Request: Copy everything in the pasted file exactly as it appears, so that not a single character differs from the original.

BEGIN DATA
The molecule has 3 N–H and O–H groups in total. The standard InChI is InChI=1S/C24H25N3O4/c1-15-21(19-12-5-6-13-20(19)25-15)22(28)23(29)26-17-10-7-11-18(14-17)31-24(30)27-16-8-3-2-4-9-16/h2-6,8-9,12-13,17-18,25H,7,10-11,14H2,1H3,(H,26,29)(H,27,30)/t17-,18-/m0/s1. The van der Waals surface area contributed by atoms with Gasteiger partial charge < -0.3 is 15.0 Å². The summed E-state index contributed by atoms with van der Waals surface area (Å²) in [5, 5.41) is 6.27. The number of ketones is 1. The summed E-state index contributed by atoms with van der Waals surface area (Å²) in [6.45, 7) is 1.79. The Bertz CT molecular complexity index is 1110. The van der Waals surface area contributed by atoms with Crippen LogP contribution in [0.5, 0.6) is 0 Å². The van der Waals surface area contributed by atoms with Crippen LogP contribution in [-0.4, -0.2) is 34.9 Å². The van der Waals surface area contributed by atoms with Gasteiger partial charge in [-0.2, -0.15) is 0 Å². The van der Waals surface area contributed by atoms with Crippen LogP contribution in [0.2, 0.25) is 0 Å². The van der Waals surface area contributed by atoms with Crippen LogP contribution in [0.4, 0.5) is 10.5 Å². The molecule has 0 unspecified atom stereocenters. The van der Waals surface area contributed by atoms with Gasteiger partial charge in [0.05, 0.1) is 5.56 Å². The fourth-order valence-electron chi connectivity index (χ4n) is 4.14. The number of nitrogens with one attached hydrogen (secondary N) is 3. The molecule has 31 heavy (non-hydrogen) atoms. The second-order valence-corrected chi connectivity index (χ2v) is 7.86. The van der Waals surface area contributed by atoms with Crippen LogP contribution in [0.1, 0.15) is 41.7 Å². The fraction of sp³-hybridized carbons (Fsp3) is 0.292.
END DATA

The molecule has 3 N–H and O–H groups in total. The standard InChI is InChI=1S/C24H25N3O4/c1-15-21(19-12-5-6-13-20(19)25-15)22(28)23(29)26-17-10-7-11-18(14-17)31-24(30)27-16-8-3-2-4-9-16/h2-6,8-9,12-13,17-18,25H,7,10-11,14H2,1H3,(H,26,29)(H,27,30)/t17-,18-/m0/s1. The van der Waals surface area contributed by atoms with Gasteiger partial charge < -0.3 is 15.0 Å². The summed E-state index contributed by atoms with van der Waals surface area (Å²) in [5, 5.41) is 6.27. The number of ketones is 1. The summed E-state index contributed by atoms with van der Waals surface area (Å²) in [6.45, 7) is 1.79. The Bertz CT molecular complexity index is 1110. The van der Waals surface area contributed by atoms with Crippen LogP contribution in [0.5, 0.6) is 0 Å². The van der Waals surface area contributed by atoms with Crippen LogP contribution in [-0.4, -0.2) is 34.9 Å². The van der Waals surface area contributed by atoms with Gasteiger partial charge in [-0.2, -0.15) is 0 Å². The van der Waals surface area contributed by atoms with Crippen LogP contribution in [0.2, 0.25) is 0 Å². The van der Waals surface area contributed by atoms with Crippen LogP contribution in [0.4, 0.5) is 10.5 Å². The molecule has 0 unspecified atom stereocenters. The van der Waals surface area contributed by atoms with Gasteiger partial charge in [0.05, 0.1) is 5.56 Å². The fourth-order valence-electron chi connectivity index (χ4n) is 4.14. The number of nitrogens with one attached hydrogen (secondary N) is 3. The molecule has 31 heavy (non-hydrogen) atoms. The second-order valence-corrected chi connectivity index (χ2v) is 7.86. The van der Waals surface area contributed by atoms with Crippen LogP contribution in [0.1, 0.15) is 41.7 Å². The fraction of sp³-hybridized carbons (Fsp3) is 0.292.